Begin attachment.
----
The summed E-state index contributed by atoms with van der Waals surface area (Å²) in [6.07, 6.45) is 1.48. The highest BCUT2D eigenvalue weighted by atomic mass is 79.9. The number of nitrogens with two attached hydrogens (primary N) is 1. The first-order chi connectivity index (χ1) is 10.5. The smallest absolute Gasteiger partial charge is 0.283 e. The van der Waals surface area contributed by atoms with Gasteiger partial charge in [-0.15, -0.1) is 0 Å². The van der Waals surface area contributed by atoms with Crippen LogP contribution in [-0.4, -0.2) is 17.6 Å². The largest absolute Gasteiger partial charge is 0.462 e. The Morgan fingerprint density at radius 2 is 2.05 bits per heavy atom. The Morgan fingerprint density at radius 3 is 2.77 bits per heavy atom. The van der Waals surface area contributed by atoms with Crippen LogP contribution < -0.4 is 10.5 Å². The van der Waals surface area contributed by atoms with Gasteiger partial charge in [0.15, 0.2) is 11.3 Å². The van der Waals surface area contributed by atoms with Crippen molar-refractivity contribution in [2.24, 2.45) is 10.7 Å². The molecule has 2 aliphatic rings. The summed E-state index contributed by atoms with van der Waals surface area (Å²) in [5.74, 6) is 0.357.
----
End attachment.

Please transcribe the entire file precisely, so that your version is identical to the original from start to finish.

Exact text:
The summed E-state index contributed by atoms with van der Waals surface area (Å²) in [6.07, 6.45) is 1.48. The highest BCUT2D eigenvalue weighted by atomic mass is 79.9. The number of nitrogens with two attached hydrogens (primary N) is 1. The first-order chi connectivity index (χ1) is 10.5. The smallest absolute Gasteiger partial charge is 0.283 e. The van der Waals surface area contributed by atoms with Gasteiger partial charge in [-0.15, -0.1) is 0 Å². The van der Waals surface area contributed by atoms with Crippen LogP contribution in [-0.4, -0.2) is 17.6 Å². The largest absolute Gasteiger partial charge is 0.462 e. The Morgan fingerprint density at radius 2 is 2.05 bits per heavy atom. The Morgan fingerprint density at radius 3 is 2.77 bits per heavy atom. The van der Waals surface area contributed by atoms with Crippen LogP contribution < -0.4 is 10.5 Å². The van der Waals surface area contributed by atoms with Gasteiger partial charge in [0.15, 0.2) is 11.3 Å². The van der Waals surface area contributed by atoms with Crippen molar-refractivity contribution in [2.24, 2.45) is 10.7 Å². The molecule has 2 aliphatic rings. The summed E-state index contributed by atoms with van der Waals surface area (Å²) in [5.74, 6) is 0.357.